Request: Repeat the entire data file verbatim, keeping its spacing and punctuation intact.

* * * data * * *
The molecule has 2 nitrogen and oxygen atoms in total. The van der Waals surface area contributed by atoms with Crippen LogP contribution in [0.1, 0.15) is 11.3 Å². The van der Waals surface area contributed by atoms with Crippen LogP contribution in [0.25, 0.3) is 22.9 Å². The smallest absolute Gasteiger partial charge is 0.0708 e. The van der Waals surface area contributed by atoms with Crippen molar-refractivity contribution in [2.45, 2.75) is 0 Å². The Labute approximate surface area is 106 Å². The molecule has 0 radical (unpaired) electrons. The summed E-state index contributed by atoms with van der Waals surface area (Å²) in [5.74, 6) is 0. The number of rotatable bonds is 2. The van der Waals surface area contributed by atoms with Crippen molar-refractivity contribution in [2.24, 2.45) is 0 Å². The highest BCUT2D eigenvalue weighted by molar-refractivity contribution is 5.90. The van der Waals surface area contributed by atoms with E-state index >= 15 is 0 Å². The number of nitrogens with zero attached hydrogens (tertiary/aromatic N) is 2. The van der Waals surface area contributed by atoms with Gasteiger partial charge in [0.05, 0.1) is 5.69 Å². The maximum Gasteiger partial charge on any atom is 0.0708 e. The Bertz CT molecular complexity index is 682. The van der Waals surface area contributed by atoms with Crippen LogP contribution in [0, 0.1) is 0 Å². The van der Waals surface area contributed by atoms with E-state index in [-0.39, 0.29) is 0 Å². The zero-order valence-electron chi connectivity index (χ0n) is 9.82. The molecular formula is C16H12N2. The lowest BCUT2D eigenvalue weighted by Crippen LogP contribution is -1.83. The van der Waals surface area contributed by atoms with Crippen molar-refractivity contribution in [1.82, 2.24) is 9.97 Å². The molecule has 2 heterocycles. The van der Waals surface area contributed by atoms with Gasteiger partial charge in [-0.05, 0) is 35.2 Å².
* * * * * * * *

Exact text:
The molecule has 2 nitrogen and oxygen atoms in total. The van der Waals surface area contributed by atoms with Crippen LogP contribution in [0.1, 0.15) is 11.3 Å². The van der Waals surface area contributed by atoms with Crippen LogP contribution in [0.25, 0.3) is 22.9 Å². The smallest absolute Gasteiger partial charge is 0.0708 e. The van der Waals surface area contributed by atoms with Crippen molar-refractivity contribution in [2.45, 2.75) is 0 Å². The Labute approximate surface area is 106 Å². The molecule has 0 radical (unpaired) electrons. The summed E-state index contributed by atoms with van der Waals surface area (Å²) in [5.74, 6) is 0. The number of rotatable bonds is 2. The van der Waals surface area contributed by atoms with Crippen molar-refractivity contribution in [2.24, 2.45) is 0 Å². The highest BCUT2D eigenvalue weighted by molar-refractivity contribution is 5.90. The van der Waals surface area contributed by atoms with E-state index >= 15 is 0 Å². The number of nitrogens with zero attached hydrogens (tertiary/aromatic N) is 2. The van der Waals surface area contributed by atoms with Gasteiger partial charge in [0.05, 0.1) is 5.69 Å². The maximum Gasteiger partial charge on any atom is 0.0708 e. The Bertz CT molecular complexity index is 682. The van der Waals surface area contributed by atoms with Crippen LogP contribution in [0, 0.1) is 0 Å². The van der Waals surface area contributed by atoms with E-state index in [-0.39, 0.29) is 0 Å². The zero-order valence-electron chi connectivity index (χ0n) is 9.82. The molecular formula is C16H12N2. The lowest BCUT2D eigenvalue weighted by Crippen LogP contribution is -1.83. The van der Waals surface area contributed by atoms with Crippen molar-refractivity contribution in [1.82, 2.24) is 9.97 Å². The molecule has 2 heterocycles. The van der Waals surface area contributed by atoms with Gasteiger partial charge in [-0.05, 0) is 35.2 Å².